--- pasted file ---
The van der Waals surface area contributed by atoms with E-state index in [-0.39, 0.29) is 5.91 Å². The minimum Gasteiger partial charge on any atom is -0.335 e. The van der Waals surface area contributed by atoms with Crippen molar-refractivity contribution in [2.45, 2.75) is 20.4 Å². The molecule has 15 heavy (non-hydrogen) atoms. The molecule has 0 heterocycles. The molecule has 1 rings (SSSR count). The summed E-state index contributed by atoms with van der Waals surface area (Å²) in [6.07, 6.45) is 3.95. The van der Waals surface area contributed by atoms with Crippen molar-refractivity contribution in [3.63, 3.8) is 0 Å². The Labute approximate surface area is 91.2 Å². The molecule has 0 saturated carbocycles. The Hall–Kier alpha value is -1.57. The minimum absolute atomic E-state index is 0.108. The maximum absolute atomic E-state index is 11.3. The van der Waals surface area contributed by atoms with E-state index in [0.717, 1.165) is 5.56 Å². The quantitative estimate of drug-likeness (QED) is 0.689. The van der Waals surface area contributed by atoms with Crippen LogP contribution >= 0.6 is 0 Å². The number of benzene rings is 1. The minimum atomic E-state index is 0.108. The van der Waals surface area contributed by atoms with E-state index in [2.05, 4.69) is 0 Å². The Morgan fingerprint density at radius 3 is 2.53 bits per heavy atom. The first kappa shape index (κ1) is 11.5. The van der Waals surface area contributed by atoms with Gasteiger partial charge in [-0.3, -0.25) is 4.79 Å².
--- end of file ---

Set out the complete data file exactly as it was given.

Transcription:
The van der Waals surface area contributed by atoms with E-state index in [-0.39, 0.29) is 5.91 Å². The minimum Gasteiger partial charge on any atom is -0.335 e. The van der Waals surface area contributed by atoms with Crippen molar-refractivity contribution in [2.45, 2.75) is 20.4 Å². The molecule has 15 heavy (non-hydrogen) atoms. The molecule has 0 heterocycles. The molecule has 1 rings (SSSR count). The summed E-state index contributed by atoms with van der Waals surface area (Å²) in [6.07, 6.45) is 3.95. The van der Waals surface area contributed by atoms with Crippen molar-refractivity contribution in [3.63, 3.8) is 0 Å². The Labute approximate surface area is 91.2 Å². The molecule has 0 saturated carbocycles. The Hall–Kier alpha value is -1.57. The minimum absolute atomic E-state index is 0.108. The maximum absolute atomic E-state index is 11.3. The van der Waals surface area contributed by atoms with E-state index in [0.717, 1.165) is 5.56 Å². The quantitative estimate of drug-likeness (QED) is 0.689. The van der Waals surface area contributed by atoms with Crippen LogP contribution >= 0.6 is 0 Å². The number of benzene rings is 1. The minimum atomic E-state index is 0.108. The van der Waals surface area contributed by atoms with E-state index in [2.05, 4.69) is 0 Å². The Morgan fingerprint density at radius 3 is 2.53 bits per heavy atom. The first kappa shape index (κ1) is 11.5. The van der Waals surface area contributed by atoms with Gasteiger partial charge in [-0.3, -0.25) is 4.79 Å².